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Voice of Change

Mavis Staples bears soulful witness to history

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She Shall Not Be Moved: Experience gives Mavis Staples' songs a poignant weight.

By Bruce Robinson


When I'm singing, I have a picture in my head of what I'm singing about," explains Mavis Staples, "because I can remember what was happening when I was first singing it, as we marched. I'm reliving the time, but I'm sharing it with this audience that has come to see us."

The lifelong gospel-soul singer is talking about the music with which she came of age, singing on the front lines of the Civil Rights movement in the early 1960s. These are songs she returned to for her powerful 2007 CD We'll Never Turn Back, and which she continues to feature on tour this summer, including her first-ever appearance at the Kate Wolf Memorial Music Festival this weekend. It's a recording she readily admits felt important.

"I felt that it was time for some freedom songs again," she continues, settling into a reflective mood from her home office in Chicago, remembering the history-making marches through the Deep South along with the Rev. Martin Luther King. "These are songs that we sang as we marched during the movement. I grew up singing these songs, and I just felt that the generations today, they need to hear these songs and to know what we went through in order for them to be able to live like they are today."

Spare and impeccably produced by Ry Cooder, We'll Never Turn Back features potent traditional songs like "Eyes on the Prize" and "We Shall Not Be Moved" alongside more recent, like-minded material such as the Mavis-penned title song. "When I saw Katrina, my heart went out and I thought about Dr. King and what would Dr. King do, what would he say," she reflects.

That connection dates back to 1961 when Staples' father, Roebuck "Pops" Staples, the patriarch and leader of the acclaimed Staples Singers, took his performing family to see King preach in Montgomery, Ala. Afterward, she says, "Pops called us to his room, and said, 'Listen y'all, I really like this man's message. And I think if he can preach it, we can sing it.' So we began writing freedom songs, joined the movement."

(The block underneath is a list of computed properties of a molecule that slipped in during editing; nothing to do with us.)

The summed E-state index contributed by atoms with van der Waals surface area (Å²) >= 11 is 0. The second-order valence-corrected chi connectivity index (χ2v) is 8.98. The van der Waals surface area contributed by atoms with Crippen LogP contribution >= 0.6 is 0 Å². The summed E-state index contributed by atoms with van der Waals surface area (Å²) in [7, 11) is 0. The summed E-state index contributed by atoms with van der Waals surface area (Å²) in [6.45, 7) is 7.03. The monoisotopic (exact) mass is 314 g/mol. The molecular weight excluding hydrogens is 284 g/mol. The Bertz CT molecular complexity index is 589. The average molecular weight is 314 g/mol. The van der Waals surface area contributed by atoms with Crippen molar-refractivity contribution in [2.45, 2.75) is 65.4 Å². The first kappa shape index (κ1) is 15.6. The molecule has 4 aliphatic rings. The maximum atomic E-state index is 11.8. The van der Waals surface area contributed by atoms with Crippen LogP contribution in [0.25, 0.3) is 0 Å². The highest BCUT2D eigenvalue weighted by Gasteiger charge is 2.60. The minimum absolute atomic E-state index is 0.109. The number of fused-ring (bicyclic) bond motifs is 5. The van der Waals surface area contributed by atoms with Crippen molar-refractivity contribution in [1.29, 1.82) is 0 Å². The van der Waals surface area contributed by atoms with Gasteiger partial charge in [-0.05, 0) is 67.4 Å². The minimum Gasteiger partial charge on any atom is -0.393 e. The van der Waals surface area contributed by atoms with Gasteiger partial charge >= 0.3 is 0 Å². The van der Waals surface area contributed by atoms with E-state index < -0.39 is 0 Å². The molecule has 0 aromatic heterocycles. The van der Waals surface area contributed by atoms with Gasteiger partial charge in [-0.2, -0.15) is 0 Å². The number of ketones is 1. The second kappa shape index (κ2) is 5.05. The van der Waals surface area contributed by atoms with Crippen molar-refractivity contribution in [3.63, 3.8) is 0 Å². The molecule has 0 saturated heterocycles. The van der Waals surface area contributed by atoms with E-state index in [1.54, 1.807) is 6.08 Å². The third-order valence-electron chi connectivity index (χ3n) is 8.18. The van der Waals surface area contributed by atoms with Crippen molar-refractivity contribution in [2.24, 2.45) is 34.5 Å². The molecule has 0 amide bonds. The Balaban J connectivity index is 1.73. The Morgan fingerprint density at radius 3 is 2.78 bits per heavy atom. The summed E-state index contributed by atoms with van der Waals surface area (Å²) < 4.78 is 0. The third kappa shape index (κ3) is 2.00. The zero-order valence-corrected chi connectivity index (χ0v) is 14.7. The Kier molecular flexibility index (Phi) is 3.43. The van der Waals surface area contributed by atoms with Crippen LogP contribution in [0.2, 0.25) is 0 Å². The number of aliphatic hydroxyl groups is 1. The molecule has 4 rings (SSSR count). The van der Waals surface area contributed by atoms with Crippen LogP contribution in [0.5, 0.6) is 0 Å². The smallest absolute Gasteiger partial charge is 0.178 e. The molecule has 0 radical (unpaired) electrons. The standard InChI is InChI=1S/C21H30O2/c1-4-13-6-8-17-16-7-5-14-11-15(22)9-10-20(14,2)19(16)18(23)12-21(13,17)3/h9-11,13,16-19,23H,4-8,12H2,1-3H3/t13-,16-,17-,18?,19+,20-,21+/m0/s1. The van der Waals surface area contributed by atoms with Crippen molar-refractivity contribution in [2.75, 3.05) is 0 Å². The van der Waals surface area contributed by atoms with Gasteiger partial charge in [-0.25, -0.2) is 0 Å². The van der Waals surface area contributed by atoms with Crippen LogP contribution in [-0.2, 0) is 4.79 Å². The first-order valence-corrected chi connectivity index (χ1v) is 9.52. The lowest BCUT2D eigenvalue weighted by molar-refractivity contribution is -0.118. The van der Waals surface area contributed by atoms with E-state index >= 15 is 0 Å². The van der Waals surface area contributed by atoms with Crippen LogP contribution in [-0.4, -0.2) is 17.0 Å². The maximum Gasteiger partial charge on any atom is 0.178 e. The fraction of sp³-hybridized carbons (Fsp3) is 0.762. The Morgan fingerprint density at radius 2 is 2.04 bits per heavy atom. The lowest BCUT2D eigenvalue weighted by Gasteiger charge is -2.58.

That was a notable change, as the Staples were by then among the top gospel performers in the country. Breaking through with "Uncloudy Day," an astonishing commercial success in 1956, they had become known as "God's greatest hit makers." But as they became deeply involved in the Civil Rights movement, the Staples moved into a style that was dubbed "folk-soul," and showed a willingness to reach out musically, recording Dylan's "A Hard Rain's Gonna Fall" and Stephen Stills' "For What It's Worth."

A third, even more dramatic stylistic change followed a few years later, as the group signed with Stax Records and soon hit their popular peak with such crossover soul hits as "Respect Yourself" and "I'll Take You There" while enduring sharp criticism from some quarters for this supposed transgression away from their faith.

"The church people wanted to put us out of church for singing 'I'll Take You There,'" she acknowledges. "They called that the devil's music. We had to do so many interviews telling the people, 'You know, the devil ain't got no music. All music is God's music.' And if you'd listen to our lyrics, you'd see we're talking about taking you to Heaven." (The one time the group truly crossed into the secular, Mavis says, was when Curtis Mayfield persuaded Pops to record the soundtrack hit "Let's Do It Again.")

Mavis started out singing the baritone voice in the family quartet, but was promoted to the lead role, against her preference, as her brother Purvis' voice "changed overnight when he reached puberty." She soon realized her heavy contralto also had the range to reach the necessary high notes, and came to relish the extended, gospel-derived ad-lib riffing that closes many of her finest performances, from "Respect Yourself" to the highly personalized "My Own Eyes" and "I'll Be Rested" from We'll Never Turn Back.

These extended moments are a highlight for Staples. "It's still a part of what I've been singing about on the song, but I'm just riding the music," Mavis explains. "It's a good feeling, an up feeling, and you just float. I feel as light as a feather."

Mavis Staples appears with Richard Thompson, Emmylou Harris, Ramblin' Jack Elliott, Buddy Miller and more on Sunday, June 28, at the Kate Wolf Memorial Music Festival running June 26-28. Black Oak Ranch, 50250 Hwy. 101, Laytonville. $35-$80. 707.829.7067.








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